From Library Journal
The drive-in was once a classic expression of car culture and remains a fixture in the memory of the first baby boomers. In his lavish iconography of burger-on-the-dash emporia, Witzel (American Gas Station, Mortorbks. Internat., 1992) tracks these high-caloric palaces of middle America from their birth in Texas to ultimate refinement and near death from decadence in California. (The drive-in has survived teen rowdyism and even undergone an American Graffiti-fueled revival.) Witzel's most interesting passages explore drive-in prerequisites (cars), precursors (drugstore soda fountains), components (coke, neon, carhops), and offshoots (fast-food franchises), but his corny "you are here" conjurations of imagined trips to the drive-in are stale from the start. Still, you'll be getting the story in the pictures, not from his words; clearly, he's a skilled editor and energetic collector. Suitable for public libraries, though most aficionados will want it on their coffee tables or not at all.Scott H. Silverman, Bryn Mawr Coll. Lib., Pa.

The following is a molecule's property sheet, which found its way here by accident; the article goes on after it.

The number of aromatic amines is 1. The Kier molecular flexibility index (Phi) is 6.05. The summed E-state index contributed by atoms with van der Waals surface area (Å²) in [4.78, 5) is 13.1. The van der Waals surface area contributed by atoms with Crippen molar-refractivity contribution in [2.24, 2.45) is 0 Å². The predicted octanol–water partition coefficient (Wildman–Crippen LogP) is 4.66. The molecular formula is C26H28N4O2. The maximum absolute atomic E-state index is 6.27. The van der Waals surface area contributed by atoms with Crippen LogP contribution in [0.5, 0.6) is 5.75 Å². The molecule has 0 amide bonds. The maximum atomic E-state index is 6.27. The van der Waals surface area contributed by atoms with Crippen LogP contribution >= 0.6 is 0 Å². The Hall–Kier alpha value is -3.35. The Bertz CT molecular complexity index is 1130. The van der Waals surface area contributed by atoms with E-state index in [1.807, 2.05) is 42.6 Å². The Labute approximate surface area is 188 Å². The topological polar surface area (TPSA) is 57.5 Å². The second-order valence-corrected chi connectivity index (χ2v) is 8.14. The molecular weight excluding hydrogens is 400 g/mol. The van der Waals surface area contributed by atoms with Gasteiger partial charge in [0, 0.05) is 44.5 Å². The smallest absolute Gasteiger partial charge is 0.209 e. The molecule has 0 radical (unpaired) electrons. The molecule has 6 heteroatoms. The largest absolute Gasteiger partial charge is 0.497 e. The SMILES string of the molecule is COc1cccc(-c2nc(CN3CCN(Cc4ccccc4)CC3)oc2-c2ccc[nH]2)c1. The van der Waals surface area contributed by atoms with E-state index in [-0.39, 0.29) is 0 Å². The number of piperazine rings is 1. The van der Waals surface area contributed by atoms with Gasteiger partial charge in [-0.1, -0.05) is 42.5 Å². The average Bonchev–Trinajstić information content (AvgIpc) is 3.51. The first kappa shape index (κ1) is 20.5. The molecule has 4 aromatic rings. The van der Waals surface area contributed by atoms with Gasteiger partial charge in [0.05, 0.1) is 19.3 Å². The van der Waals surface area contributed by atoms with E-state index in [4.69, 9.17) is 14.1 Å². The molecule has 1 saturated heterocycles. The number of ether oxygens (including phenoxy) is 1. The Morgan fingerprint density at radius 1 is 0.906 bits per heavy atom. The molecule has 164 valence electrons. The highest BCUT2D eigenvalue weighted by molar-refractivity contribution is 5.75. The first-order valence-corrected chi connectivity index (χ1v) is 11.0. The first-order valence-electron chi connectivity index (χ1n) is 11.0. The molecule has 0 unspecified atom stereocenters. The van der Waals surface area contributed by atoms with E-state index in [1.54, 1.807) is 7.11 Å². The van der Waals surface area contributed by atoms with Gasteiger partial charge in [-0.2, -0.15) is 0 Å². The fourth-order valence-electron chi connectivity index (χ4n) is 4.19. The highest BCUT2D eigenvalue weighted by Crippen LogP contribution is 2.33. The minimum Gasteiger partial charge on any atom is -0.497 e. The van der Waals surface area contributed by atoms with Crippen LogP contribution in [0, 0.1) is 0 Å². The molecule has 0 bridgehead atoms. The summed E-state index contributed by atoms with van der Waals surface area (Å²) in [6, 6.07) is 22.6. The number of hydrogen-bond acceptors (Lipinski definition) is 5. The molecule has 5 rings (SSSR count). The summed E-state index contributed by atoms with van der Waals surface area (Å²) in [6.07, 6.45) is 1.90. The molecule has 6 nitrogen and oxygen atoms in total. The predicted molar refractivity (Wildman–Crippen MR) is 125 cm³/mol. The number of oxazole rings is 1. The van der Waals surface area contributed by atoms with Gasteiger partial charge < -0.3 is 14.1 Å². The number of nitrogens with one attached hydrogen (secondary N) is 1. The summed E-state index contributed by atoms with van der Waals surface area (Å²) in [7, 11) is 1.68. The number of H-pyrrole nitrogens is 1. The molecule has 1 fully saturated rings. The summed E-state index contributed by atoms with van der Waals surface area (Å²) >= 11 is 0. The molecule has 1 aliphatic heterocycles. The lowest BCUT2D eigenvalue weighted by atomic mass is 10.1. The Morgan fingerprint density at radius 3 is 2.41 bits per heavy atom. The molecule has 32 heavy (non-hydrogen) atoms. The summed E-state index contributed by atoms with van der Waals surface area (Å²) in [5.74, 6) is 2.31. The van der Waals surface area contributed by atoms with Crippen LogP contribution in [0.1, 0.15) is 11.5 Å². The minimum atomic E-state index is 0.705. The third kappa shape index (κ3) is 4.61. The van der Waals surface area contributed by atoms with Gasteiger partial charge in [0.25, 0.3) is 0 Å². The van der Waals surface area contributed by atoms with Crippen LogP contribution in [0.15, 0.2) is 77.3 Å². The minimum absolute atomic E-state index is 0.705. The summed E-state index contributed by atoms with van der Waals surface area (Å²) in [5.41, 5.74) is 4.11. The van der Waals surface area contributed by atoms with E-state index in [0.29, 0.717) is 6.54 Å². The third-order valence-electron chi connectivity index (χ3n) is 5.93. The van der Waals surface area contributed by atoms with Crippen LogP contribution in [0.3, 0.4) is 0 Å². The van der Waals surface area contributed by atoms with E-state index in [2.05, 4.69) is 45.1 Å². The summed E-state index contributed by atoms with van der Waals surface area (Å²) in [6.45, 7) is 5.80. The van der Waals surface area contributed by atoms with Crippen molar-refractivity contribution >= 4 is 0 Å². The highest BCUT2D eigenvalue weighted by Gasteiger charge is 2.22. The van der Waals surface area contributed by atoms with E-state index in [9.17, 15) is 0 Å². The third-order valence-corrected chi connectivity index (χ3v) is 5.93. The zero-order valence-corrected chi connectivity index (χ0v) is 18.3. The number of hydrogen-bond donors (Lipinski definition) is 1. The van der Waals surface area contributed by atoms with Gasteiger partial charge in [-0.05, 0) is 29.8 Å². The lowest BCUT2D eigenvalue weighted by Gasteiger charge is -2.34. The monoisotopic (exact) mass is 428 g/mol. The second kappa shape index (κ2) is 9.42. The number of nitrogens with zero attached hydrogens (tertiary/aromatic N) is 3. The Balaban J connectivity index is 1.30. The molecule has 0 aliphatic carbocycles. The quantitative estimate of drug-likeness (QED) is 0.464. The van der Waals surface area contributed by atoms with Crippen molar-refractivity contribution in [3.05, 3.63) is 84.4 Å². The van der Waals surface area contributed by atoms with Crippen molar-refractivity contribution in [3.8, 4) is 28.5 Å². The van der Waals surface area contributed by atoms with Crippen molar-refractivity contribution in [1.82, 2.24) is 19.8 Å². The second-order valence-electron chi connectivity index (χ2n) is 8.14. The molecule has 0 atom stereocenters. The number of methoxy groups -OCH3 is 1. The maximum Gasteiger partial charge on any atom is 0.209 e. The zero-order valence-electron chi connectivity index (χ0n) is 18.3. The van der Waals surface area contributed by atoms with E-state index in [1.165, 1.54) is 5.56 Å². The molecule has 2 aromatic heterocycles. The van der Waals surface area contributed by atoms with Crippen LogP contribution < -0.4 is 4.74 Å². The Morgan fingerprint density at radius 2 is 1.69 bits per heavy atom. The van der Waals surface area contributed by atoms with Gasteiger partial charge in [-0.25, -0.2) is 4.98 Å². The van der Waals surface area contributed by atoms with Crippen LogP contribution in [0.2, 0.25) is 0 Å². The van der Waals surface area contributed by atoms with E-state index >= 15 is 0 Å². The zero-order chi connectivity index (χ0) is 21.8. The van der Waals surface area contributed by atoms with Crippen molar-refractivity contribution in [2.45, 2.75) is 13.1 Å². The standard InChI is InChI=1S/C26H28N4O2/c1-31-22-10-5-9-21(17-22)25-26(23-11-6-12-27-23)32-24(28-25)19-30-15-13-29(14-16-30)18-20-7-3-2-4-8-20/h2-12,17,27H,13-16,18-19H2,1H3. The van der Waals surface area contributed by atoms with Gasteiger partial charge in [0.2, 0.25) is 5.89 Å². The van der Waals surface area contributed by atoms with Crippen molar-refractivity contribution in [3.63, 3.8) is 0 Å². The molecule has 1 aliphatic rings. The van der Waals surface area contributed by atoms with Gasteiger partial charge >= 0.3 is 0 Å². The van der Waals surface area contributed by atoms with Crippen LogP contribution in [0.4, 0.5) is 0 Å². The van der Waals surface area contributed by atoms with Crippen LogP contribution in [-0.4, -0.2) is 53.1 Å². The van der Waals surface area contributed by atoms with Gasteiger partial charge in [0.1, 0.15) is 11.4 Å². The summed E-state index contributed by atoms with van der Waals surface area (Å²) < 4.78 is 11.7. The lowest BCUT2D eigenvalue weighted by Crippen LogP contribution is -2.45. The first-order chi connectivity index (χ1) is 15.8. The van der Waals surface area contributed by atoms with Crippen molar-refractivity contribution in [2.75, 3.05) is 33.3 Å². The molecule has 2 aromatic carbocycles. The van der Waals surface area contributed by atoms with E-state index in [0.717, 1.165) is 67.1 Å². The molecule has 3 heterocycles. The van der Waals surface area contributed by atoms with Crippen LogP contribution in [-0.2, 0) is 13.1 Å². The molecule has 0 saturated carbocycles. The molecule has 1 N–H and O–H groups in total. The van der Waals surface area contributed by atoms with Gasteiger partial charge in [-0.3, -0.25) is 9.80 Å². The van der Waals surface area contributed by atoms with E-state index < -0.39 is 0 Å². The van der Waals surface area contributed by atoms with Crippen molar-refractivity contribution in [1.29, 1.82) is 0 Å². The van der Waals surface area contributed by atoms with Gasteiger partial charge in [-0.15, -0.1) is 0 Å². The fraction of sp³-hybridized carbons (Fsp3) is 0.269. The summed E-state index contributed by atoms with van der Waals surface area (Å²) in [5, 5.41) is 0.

Copyright 1994 Reed Business Information, Inc.
If you'd like to read a book that will stimulate your appetite, make your heart race and stop your clock, take a look at Michael Witzel's The American Drive-in. What purports to be a history of our national preoccupation with fast food served at curbside will not only take you down memory lane, but also make you look at your life as one long trip from drive-in to drive-in. -- Road & Track, July 1995